Poor harvest, superstitions and lack of education are the main causes of malnutrition in Chad.
“Some mums don’t have the means to be able to feed their children. Others do, but they fail to take proper care of them due to a lack of education about hygiene and nutrition. You need to be strong and brave to care for a child here. It’s not easy.”
Dangerous superstitions prevent malnourished children from receiving medical aid:
Mothers often prefer to take their sick child to a religious leader rather than a health clinic. Marabout [Islamic religious leaders] may say Koranic prayers for the baby, give them a plant-based concoction which can be poisonous, make three cuts on a baby’s stomach or cut out their uvula, at the back of the throat.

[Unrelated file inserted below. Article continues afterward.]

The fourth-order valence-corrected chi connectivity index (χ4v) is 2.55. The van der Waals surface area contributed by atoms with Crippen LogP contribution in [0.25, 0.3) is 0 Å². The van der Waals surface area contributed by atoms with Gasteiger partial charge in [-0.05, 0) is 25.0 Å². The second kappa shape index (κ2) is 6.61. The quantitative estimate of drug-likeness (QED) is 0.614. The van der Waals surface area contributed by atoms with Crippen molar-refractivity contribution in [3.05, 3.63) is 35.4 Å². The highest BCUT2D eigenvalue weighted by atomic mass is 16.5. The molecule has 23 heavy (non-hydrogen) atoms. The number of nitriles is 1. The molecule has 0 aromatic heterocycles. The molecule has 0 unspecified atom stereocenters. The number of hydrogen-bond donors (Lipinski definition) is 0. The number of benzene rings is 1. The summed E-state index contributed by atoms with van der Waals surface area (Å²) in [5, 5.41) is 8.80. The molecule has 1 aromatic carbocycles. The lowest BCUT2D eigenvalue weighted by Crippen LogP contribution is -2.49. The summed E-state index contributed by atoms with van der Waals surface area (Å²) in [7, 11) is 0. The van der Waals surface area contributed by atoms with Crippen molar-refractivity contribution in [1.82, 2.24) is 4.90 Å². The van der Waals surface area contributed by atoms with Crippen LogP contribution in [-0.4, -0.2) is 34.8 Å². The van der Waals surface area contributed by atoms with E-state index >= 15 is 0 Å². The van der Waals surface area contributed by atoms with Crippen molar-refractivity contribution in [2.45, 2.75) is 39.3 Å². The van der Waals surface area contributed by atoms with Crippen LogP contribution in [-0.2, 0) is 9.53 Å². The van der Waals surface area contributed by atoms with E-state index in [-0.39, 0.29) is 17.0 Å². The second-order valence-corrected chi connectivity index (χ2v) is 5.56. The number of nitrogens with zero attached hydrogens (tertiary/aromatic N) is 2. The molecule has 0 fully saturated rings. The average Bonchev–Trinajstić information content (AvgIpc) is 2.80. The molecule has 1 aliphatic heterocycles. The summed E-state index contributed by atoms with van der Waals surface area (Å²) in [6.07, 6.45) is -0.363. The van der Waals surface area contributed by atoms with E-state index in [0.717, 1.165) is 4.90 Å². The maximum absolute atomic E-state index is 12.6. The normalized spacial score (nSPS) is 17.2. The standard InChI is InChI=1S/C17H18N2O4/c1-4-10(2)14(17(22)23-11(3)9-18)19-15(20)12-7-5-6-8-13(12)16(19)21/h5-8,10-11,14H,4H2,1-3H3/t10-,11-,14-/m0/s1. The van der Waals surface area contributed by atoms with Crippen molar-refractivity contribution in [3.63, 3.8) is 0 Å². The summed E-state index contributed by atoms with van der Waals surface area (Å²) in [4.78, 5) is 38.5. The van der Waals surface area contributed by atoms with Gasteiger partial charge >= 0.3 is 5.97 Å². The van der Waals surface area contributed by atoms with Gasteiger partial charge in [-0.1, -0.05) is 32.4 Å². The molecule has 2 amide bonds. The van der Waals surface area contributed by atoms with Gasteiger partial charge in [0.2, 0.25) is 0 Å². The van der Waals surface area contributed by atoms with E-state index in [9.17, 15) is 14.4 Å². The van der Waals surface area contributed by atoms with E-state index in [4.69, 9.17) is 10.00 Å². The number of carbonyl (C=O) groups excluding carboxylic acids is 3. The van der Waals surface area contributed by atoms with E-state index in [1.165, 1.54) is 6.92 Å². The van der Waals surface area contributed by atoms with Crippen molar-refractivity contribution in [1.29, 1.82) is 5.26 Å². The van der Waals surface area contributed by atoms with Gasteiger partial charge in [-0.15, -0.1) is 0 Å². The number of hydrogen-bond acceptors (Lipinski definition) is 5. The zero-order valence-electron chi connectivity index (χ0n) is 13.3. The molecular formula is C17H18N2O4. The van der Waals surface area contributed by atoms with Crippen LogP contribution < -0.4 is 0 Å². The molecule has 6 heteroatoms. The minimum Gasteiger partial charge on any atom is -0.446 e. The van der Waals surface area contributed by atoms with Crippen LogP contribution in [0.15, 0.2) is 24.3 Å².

In the best cases, this can delay malnourished babies getting the treatment they need and, in the worst cases, vulnerable babies, whose immune systems have been weakened by a lack of food, can die from poison or infection.
Though there are provision for malnourished children – medical care is free, but…
It doesn’t help that making the journey to public health clinics in Chad can be expensive , the clinics often don’t have the necessary medicines or enough trained staff, and despite a national free care policy for malnourished children there are often other hidden costs that make it impossible for people in this area to afford this essential care.
Read more below to the NGO, Médecins Sans Frontières/Doctors Without Borders (MSF), understand the challenges of helping the community overcome malnutrition.